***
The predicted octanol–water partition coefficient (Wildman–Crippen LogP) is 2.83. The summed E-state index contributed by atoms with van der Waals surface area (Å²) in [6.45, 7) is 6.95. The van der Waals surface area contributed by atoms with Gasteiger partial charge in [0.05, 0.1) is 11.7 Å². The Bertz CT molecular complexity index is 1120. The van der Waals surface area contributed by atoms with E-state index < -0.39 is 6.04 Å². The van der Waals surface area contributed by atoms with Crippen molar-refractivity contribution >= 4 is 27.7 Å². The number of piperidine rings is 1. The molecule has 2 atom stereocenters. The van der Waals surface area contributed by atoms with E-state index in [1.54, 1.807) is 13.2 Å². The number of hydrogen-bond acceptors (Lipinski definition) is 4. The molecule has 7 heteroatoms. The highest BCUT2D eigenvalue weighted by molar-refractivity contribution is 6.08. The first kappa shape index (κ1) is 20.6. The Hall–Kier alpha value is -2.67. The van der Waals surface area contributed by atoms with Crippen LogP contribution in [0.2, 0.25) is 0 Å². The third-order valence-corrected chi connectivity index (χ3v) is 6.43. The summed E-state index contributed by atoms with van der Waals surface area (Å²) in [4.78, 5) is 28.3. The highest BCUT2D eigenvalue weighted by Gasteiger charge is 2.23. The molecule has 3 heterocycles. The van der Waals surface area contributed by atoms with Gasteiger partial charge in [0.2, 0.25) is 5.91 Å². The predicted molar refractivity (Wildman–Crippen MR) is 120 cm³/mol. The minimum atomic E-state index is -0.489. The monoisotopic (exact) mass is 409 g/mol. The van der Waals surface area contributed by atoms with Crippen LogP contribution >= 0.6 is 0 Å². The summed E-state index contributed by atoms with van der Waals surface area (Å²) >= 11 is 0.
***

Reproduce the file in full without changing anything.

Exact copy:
The predicted octanol–water partition coefficient (Wildman–Crippen LogP) is 2.83. The summed E-state index contributed by atoms with van der Waals surface area (Å²) in [6.45, 7) is 6.95. The van der Waals surface area contributed by atoms with Gasteiger partial charge in [0.05, 0.1) is 11.7 Å². The Bertz CT molecular complexity index is 1120. The van der Waals surface area contributed by atoms with E-state index < -0.39 is 6.04 Å². The van der Waals surface area contributed by atoms with Crippen molar-refractivity contribution >= 4 is 27.7 Å². The number of piperidine rings is 1. The molecule has 2 atom stereocenters. The van der Waals surface area contributed by atoms with E-state index in [1.54, 1.807) is 13.2 Å². The number of hydrogen-bond acceptors (Lipinski definition) is 4. The molecule has 7 heteroatoms. The highest BCUT2D eigenvalue weighted by molar-refractivity contribution is 6.08. The first kappa shape index (κ1) is 20.6. The Hall–Kier alpha value is -2.67. The van der Waals surface area contributed by atoms with Crippen LogP contribution in [0.2, 0.25) is 0 Å². The third-order valence-corrected chi connectivity index (χ3v) is 6.43. The summed E-state index contributed by atoms with van der Waals surface area (Å²) in [4.78, 5) is 28.3. The highest BCUT2D eigenvalue weighted by Gasteiger charge is 2.23. The molecule has 3 heterocycles. The van der Waals surface area contributed by atoms with Gasteiger partial charge in [0.2, 0.25) is 5.91 Å². The predicted molar refractivity (Wildman–Crippen MR) is 120 cm³/mol. The minimum atomic E-state index is -0.489. The monoisotopic (exact) mass is 409 g/mol. The van der Waals surface area contributed by atoms with Crippen LogP contribution >= 0.6 is 0 Å². The summed E-state index contributed by atoms with van der Waals surface area (Å²) >= 11 is 0.